Brandon Rush and Dorell Wright have been locked in a slightly somnambulistic battle for Mark Jackson's favor all season, with Wright getting the nod to date. But Rush provides a rare commodity -- blocks with shooting guard eligibility -- that always leads me to hope he gets the upper hand. And if you're looking for the next Biyombo (who is, remember, supposed to be the next Serge Ibaka), may I remind you I've been pushing Ekpe Udoh for some time.


New Jersey Nets (13-27)

It's a roto-fantasy (Denver wouldn't let it happen), but Wilson Chandler would be an absolutely perfect late-season fit in this rotation. Short of that, Anthony Morrow (if he isn't dealt) is a solid heat-up candidate. He's streaky, so it's all about owning him at the right time.

If Morrow is dealt, and you want a deep name to think about, I'm going to submit Gerald Green for your consideration.

There was a phase early in his career where the uber-athletic Green was thought of as an up-and-comer in fantasy circles. He's still just 26 years old, and he's done well to play his way back into the league. If the Nets -- as they should -- sign him for the rest of the season, Green will play his way into deep-league consideration. It's a hunch, but an educated hunch.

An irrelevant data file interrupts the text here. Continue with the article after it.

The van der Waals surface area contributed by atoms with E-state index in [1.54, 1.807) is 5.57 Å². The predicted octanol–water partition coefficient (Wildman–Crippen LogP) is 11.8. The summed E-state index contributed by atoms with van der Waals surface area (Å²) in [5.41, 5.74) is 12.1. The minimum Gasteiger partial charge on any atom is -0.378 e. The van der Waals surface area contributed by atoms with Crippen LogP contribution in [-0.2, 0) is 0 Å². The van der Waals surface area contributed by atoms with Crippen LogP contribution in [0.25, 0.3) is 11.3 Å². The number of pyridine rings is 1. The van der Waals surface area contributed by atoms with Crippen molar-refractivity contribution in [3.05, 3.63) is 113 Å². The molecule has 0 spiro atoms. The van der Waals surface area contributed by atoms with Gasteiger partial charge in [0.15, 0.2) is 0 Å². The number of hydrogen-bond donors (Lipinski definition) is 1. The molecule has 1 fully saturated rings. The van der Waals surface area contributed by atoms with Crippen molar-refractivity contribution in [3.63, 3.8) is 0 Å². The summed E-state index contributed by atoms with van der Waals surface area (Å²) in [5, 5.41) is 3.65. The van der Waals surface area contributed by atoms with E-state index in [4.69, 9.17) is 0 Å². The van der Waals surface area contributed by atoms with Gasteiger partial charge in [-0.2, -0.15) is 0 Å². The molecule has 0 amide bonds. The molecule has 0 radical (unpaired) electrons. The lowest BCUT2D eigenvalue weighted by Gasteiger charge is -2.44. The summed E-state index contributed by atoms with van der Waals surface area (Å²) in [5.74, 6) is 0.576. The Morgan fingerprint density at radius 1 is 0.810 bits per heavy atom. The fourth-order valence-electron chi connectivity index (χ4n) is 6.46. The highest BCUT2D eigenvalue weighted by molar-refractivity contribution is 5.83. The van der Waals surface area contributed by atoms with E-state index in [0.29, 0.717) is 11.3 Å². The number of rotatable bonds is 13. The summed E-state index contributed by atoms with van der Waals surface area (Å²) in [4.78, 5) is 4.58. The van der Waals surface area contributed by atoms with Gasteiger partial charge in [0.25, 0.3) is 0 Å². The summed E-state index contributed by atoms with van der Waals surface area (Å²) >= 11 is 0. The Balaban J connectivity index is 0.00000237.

New Orleans Hornets (9-30)

On the surface, the Hornets are even more talent-bereft than the Bobcats, but they're so deep in Lotteryland, and so banged up, that they've shown a refreshing willingness to try anything (and anyone) with their starting lineup. It's already resulted in Hard-Core fave Gustavo Ayon being snatched up in a few leagues, but with multiple shutdowns and trades looming, it's only a matter of time before a couple more names bubble to the surface. My money's on either Xavier Henry or Solomon Jones, but the Hornets could be the team that plugs in a D-League star out of nowhere. Keep a close eye on this team.